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6 Min. Read

How to Set Up a Direct Debit for Payments

How to Set Up a Direct Debit for Payments

Your business’s cash flow is dependent on regular payments being made on time. We all know this isn’t always as simple as it should be. FreshBooks has your invoicing all sorted – even sending reminders to late payers. But perhaps you’d benefit from setting up direct debits for your customers?

Here’s What We’ll Cover:

What is a Direct Debit?

Taking Direct Debit Payments

Who Do I Send the Advance Notice To?

What Happens if I Can’t Take the Payment on the Due Date?

Why Use Direct Debit?

Are There Any Downsides to Direct Debit Payments?

What is a Direct Debit?

A direct debit is an agreement between you and your customer. They give you permission to take a certain amount of money on a particular date every month. For example, £350 from their bank account to yours on the 28th of each month.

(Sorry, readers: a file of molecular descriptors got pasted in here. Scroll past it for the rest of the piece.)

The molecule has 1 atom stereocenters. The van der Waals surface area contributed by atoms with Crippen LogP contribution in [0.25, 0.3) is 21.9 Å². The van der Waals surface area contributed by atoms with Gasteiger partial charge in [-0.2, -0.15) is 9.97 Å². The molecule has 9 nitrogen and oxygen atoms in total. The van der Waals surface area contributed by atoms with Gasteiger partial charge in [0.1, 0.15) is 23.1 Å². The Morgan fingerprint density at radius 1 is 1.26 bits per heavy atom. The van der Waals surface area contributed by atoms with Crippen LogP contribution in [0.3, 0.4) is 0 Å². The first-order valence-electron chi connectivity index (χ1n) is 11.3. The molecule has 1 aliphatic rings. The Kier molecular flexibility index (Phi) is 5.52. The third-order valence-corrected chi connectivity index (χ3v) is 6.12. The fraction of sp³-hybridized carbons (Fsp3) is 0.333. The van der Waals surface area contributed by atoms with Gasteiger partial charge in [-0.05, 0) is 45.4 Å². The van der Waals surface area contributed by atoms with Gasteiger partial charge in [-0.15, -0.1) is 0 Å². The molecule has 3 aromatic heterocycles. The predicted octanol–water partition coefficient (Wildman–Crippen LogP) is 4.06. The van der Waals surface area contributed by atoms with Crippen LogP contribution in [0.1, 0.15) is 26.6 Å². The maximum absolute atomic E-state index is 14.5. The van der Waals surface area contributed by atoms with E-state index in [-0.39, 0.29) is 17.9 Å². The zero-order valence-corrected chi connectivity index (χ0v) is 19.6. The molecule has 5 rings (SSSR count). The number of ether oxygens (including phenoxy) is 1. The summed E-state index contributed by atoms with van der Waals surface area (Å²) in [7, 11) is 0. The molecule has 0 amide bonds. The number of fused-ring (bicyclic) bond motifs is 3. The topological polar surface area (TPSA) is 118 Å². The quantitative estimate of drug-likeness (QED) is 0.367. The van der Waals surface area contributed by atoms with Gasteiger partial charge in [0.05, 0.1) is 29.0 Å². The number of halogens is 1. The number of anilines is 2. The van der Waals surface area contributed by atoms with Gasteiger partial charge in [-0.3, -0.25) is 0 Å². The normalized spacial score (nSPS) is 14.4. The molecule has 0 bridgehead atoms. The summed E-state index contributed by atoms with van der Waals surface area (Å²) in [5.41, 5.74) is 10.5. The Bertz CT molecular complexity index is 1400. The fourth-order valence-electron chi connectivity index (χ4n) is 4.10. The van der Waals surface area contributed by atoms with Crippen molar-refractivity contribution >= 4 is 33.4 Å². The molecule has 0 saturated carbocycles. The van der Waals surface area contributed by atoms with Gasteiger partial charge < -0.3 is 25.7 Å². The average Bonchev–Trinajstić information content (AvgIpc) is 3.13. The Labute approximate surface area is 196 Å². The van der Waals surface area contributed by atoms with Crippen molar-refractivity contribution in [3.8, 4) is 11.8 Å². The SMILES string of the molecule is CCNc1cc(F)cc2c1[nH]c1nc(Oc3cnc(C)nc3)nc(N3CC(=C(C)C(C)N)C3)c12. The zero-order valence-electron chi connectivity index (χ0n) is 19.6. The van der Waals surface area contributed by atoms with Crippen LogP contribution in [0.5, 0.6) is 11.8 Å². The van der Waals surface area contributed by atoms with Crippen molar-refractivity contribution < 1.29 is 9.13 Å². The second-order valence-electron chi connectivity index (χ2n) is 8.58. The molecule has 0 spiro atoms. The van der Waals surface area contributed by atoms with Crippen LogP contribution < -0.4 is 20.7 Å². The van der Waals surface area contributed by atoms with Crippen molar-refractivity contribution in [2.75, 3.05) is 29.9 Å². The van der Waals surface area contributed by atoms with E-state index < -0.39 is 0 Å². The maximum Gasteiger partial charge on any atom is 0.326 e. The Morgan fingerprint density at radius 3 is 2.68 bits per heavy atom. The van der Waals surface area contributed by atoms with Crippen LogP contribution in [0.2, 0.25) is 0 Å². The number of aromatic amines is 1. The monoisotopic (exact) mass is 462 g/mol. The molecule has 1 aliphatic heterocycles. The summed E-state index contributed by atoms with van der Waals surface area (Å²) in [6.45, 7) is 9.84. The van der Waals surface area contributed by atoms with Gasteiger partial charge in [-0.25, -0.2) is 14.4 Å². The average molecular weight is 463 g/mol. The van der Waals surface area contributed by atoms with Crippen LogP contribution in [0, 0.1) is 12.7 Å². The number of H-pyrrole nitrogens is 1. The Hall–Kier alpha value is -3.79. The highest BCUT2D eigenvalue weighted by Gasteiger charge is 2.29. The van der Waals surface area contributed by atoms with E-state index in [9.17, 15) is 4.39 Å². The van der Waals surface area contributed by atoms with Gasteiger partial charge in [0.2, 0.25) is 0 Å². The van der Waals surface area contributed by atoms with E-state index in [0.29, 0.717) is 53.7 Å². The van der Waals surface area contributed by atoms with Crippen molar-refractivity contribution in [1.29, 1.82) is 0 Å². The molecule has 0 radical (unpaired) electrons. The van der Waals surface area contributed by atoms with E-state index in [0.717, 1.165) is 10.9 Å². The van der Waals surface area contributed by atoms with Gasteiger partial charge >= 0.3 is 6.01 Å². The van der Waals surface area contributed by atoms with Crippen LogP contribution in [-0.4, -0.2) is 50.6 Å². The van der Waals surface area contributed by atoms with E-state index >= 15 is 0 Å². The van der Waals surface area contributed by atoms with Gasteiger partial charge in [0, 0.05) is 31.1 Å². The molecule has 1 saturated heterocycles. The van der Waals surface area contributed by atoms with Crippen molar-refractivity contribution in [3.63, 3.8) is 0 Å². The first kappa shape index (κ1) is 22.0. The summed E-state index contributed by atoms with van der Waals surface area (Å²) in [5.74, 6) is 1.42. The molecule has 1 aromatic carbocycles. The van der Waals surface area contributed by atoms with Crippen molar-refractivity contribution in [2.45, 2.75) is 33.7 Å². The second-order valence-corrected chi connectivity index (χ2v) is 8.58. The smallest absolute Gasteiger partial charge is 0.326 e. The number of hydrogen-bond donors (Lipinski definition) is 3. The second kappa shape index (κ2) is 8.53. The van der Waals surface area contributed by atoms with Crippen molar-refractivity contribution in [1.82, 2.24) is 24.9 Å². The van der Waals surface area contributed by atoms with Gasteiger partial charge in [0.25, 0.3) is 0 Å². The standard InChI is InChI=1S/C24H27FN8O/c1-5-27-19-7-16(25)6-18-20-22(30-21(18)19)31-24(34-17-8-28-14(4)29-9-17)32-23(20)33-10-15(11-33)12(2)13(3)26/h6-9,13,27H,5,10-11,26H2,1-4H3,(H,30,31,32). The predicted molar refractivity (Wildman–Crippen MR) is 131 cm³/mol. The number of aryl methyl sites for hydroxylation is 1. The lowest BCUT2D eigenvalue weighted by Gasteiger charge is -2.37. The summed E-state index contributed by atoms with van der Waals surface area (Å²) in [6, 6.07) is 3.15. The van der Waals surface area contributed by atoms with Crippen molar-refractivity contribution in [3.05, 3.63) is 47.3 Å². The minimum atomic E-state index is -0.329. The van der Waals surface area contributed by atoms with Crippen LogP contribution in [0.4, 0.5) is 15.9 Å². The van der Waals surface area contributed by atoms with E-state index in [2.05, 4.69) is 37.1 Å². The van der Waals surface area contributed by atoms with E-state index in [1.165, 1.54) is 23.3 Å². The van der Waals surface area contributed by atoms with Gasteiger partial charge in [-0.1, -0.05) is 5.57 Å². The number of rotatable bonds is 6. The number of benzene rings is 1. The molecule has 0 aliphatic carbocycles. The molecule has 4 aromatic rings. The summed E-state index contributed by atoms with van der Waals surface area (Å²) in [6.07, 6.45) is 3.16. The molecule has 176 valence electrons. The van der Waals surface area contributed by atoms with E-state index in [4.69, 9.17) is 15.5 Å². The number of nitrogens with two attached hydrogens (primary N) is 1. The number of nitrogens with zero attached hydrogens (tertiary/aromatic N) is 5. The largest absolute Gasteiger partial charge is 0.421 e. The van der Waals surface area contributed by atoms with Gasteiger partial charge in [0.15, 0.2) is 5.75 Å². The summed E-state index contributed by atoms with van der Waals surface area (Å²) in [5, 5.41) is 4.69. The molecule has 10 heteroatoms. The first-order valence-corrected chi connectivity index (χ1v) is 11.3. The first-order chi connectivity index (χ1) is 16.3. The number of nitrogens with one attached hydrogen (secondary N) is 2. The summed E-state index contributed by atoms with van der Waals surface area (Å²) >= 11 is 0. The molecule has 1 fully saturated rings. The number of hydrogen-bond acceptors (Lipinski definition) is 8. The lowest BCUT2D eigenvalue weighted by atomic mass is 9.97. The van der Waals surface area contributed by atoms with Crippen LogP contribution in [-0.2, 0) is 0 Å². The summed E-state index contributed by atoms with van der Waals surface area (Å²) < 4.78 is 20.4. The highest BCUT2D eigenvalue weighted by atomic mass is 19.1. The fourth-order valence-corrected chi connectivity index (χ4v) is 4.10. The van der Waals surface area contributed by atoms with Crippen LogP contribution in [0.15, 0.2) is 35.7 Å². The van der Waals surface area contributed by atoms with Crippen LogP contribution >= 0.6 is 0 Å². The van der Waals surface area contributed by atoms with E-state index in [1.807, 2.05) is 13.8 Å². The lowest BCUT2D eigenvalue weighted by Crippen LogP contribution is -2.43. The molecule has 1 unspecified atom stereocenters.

You can change either the amount or the date, but you need to get permission from the client.

Not to Be Confused With a Standing Order...

A standing order is similar, in that it’s a regular automatic payment made from bank to bank. But the set-up is entirely in the hands of your customer. A direct debit is a permission for you to take an agreed payment from a client’s bank account. A standing order is an instruction to the bank, telling them to pay a certain amount to another bank account. The amount and date can be changed by the individual.

Taking Direct Debit Payments